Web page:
Hunter and colleagues (2012) outline the dual discourses of SDS and adult support and protection (ASP) within Scotland when supporting adults at risk. The impact that these parallel pieces of legislation have on each other, specifically the tension between empowerment and protection remains under-explored. Although there is limited research within the Scottish context, there are a series of recent linked papers exploring the relationship between safeguarding and personalisation in England (Steven and colleagues 2014; Manthorpe and colleagues, 2015; Ismail and colleagues, 2017; Stevens and colleagues, 2018; Aspinal and colleagues, 2019). Manthorpe and colleagues (2011, p.435) describes personalisation and safeguarding as operating on ‘parallel tracks’ emphasising the disjuncture and possible competing philosophies between the policies. Further research is required to consider how practitioners navigate the complex risk management process, and how safeguarding legislation, potentially impacts the choice, control and empowerment experienced by the supported person when coproducing assessments and care plans.
Prior to SDS, the traditional provision of care was task-focussed, which was deemed disempowering and deficit-focussed with limited emphasis on the supported person’s wishes (Witcher, 2014; Manji, 2018). In line with the social model of disability, SDS represents a deliberate attempt to shift the culture of practice towards co-production of an outcome-focussed provision, underpinned by a human rights-based approach (Scottish Government, 2021). The importance of language and dialogue has also been highlighted within the SDS Implementation Plan 2019-2021 (2019b). This outlines the value of good conversations between workers and supported people to enable effective identification of outcomes. It aims to have the person and their aspirations for social care at the centre of planning, and give them more choice, control and flexibility (Manji, 2018). However, current evidence demonstrates that this is yet to be fully realised. The ALLIANCE/SDSS report (2020c) identifies that while some experienced consistent and clear communication, others spoke about misinformation, lack of transparency, and a failure to communicate all four options.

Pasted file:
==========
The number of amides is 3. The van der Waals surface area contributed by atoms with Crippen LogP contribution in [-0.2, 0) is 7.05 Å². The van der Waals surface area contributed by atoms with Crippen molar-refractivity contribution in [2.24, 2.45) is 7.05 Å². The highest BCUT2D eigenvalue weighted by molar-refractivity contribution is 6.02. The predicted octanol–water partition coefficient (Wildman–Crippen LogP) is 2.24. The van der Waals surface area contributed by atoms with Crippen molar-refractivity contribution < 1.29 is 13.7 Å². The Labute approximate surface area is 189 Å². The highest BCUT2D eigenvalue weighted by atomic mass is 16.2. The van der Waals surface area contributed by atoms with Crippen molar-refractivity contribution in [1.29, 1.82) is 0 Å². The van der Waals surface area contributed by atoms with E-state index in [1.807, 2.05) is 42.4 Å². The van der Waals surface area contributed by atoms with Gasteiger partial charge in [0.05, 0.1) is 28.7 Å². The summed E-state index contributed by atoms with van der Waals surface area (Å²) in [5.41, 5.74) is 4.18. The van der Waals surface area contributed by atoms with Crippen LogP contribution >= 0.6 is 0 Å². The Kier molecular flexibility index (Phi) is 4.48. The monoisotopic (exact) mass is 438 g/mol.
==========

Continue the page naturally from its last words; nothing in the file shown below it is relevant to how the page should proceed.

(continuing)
Critchley and Gillies (2018, p27) found that bureaucratic processes influence the actions and dialogue of SDS work, highlighting that frontline staff continue to speak a “language of ‘hours’ under a ‘time and task’ model rather than emphasising individual budgets and creativity”. Similarly, the thematic inspection (2019, p10) states that workers converse in ‘two different languages’. Staff speak one language when working with the supported person, however, when completing assessments and seeking resources they communicate in a language of deficits, consequently contradicting the philosophy, principles and values of SDS. Processes and procedures need to support the outcomes focussed conversation, rather than pulling discussions back to deficit language.
Processes and systems
A recurring theme across the literature is high levels of bureaucracy. This includes long waiting lists for assessments and a lengthy assessment process. Once the assessment is completed there can be extensive layers to the decision-making process for a budget to be authorised, as well as a review process that is drawn-out or absent (Mitchell, 2015; Care Inspectorate, 2019). Further, local interpretation of national policy has resulted in a complex landscape of SDS procedures, processes and systems (Audit Scotland, 2017). Social workers face dual imperatives to convey that SDS is personalised and flexible, while at the same time facing inflexible organisational processes (Manthorpe and colleagues, 2015). Evidence suggests that tensions arise where the systems and processes limit the ability to fully implement SDS, resulting in a systems-led approach rather than a focus on outcomes (Care Inspectorate, 2019; Scottish Government, 2021). This systems-led approach not only contradicts the philosophy of the policy and limits choice and control for the supported person, but often results in the practitioner feeling a sense of powerlessness and lack of autonomy (Manthorpe and colleagues, 2015; Audit Scotland, 2017; Care Inspectorate, 2019).
Eligibility criteria and resource allocation systems